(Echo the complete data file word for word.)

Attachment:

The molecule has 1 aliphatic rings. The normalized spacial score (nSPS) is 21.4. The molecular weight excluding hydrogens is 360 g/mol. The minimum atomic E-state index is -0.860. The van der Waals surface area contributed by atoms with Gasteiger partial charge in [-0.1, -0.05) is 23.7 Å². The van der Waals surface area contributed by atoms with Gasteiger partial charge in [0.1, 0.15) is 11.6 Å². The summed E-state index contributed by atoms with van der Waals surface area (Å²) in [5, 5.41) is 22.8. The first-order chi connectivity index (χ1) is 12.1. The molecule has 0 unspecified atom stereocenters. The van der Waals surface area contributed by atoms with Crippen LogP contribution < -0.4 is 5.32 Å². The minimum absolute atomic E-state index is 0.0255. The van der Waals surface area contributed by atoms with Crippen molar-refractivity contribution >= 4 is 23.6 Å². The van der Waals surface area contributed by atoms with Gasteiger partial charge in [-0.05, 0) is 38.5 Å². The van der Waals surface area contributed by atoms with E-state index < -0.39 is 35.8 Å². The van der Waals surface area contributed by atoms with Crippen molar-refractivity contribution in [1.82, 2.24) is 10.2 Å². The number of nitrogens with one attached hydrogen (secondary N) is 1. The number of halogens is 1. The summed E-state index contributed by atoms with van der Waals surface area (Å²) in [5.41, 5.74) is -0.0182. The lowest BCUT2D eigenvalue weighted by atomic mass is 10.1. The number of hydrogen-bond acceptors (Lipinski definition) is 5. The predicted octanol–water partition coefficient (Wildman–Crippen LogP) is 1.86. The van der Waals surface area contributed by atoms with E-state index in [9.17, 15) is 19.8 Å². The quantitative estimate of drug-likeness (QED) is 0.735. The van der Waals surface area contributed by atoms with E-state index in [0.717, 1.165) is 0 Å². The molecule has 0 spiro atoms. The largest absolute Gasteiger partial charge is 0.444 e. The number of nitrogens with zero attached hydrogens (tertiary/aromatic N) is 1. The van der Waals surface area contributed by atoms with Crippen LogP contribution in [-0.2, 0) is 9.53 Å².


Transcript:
The molecule has 1 aliphatic rings. The normalized spacial score (nSPS) is 21.4. The molecular weight excluding hydrogens is 360 g/mol. The minimum atomic E-state index is -0.860. The van der Waals surface area contributed by atoms with Gasteiger partial charge in [-0.1, -0.05) is 23.7 Å². The van der Waals surface area contributed by atoms with Gasteiger partial charge in [0.1, 0.15) is 11.6 Å². The summed E-state index contributed by atoms with van der Waals surface area (Å²) in [5, 5.41) is 22.8. The first-order chi connectivity index (χ1) is 12.1. The molecule has 0 unspecified atom stereocenters. The van der Waals surface area contributed by atoms with Crippen LogP contribution < -0.4 is 5.32 Å². The minimum absolute atomic E-state index is 0.0255. The van der Waals surface area contributed by atoms with Crippen molar-refractivity contribution >= 4 is 23.6 Å². The van der Waals surface area contributed by atoms with Gasteiger partial charge in [-0.05, 0) is 38.5 Å². The van der Waals surface area contributed by atoms with E-state index < -0.39 is 35.8 Å². The van der Waals surface area contributed by atoms with Crippen molar-refractivity contribution in [1.82, 2.24) is 10.2 Å². The number of nitrogens with one attached hydrogen (secondary N) is 1. The number of halogens is 1. The summed E-state index contributed by atoms with van der Waals surface area (Å²) in [5.41, 5.74) is -0.0182. The lowest BCUT2D eigenvalue weighted by atomic mass is 10.1. The number of hydrogen-bond acceptors (Lipinski definition) is 5. The predicted octanol–water partition coefficient (Wildman–Crippen LogP) is 1.86. The van der Waals surface area contributed by atoms with E-state index in [9.17, 15) is 19.8 Å². The quantitative estimate of drug-likeness (QED) is 0.735. The van der Waals surface area contributed by atoms with E-state index in [0.717, 1.165) is 0 Å². The molecule has 0 spiro atoms. The largest absolute Gasteiger partial charge is 0.444 e. The number of nitrogens with zero attached hydrogens (tertiary/aromatic N) is 1. The van der Waals surface area contributed by atoms with Crippen LogP contribution in [-0.2, 0) is 9.53 Å².